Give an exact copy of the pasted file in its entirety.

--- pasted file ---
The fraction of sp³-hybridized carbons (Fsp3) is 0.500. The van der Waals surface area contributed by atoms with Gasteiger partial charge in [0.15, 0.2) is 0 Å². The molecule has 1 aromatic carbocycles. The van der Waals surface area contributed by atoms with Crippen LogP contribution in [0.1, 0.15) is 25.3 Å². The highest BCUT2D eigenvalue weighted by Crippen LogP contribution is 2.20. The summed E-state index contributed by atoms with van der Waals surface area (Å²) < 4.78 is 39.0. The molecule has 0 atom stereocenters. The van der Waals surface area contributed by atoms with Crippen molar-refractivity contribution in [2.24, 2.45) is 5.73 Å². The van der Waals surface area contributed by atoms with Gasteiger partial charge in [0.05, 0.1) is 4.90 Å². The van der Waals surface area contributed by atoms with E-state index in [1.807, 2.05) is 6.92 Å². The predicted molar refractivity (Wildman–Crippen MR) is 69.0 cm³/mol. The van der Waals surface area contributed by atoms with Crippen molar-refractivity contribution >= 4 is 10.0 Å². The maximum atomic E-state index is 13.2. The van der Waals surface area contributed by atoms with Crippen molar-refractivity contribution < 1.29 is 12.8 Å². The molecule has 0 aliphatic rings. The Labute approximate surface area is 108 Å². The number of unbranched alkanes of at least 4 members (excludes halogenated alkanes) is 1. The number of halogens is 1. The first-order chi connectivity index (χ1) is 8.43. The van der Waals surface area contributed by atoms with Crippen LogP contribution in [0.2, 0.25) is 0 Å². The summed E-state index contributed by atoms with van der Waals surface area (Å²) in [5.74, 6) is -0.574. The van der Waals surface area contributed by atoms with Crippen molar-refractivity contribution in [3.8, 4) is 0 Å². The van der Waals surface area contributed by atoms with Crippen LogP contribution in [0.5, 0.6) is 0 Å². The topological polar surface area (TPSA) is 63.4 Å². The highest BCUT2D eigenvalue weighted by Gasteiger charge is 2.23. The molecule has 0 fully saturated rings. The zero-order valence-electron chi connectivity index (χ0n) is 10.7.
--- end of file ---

The fraction of sp³-hybridized carbons (Fsp3) is 0.500. The van der Waals surface area contributed by atoms with Gasteiger partial charge in [0.15, 0.2) is 0 Å². The molecule has 1 aromatic carbocycles. The van der Waals surface area contributed by atoms with Crippen LogP contribution in [0.1, 0.15) is 25.3 Å². The highest BCUT2D eigenvalue weighted by Crippen LogP contribution is 2.20. The summed E-state index contributed by atoms with van der Waals surface area (Å²) < 4.78 is 39.0. The molecule has 0 atom stereocenters. The van der Waals surface area contributed by atoms with Crippen molar-refractivity contribution in [2.24, 2.45) is 5.73 Å². The van der Waals surface area contributed by atoms with Gasteiger partial charge in [0.05, 0.1) is 4.90 Å². The van der Waals surface area contributed by atoms with E-state index in [1.807, 2.05) is 6.92 Å². The predicted molar refractivity (Wildman–Crippen MR) is 69.0 cm³/mol. The van der Waals surface area contributed by atoms with Crippen molar-refractivity contribution >= 4 is 10.0 Å². The maximum atomic E-state index is 13.2. The van der Waals surface area contributed by atoms with Crippen molar-refractivity contribution < 1.29 is 12.8 Å². The molecule has 0 aliphatic rings. The Labute approximate surface area is 108 Å². The number of unbranched alkanes of at least 4 members (excludes halogenated alkanes) is 1. The number of halogens is 1. The first-order chi connectivity index (χ1) is 8.43. The van der Waals surface area contributed by atoms with Crippen LogP contribution in [0.2, 0.25) is 0 Å². The summed E-state index contributed by atoms with van der Waals surface area (Å²) in [5.74, 6) is -0.574. The van der Waals surface area contributed by atoms with Crippen molar-refractivity contribution in [3.8, 4) is 0 Å². The van der Waals surface area contributed by atoms with Crippen LogP contribution in [0.5, 0.6) is 0 Å². The topological polar surface area (TPSA) is 63.4 Å². The highest BCUT2D eigenvalue weighted by Gasteiger charge is 2.23. The molecule has 0 fully saturated rings. The zero-order valence-electron chi connectivity index (χ0n) is 10.7.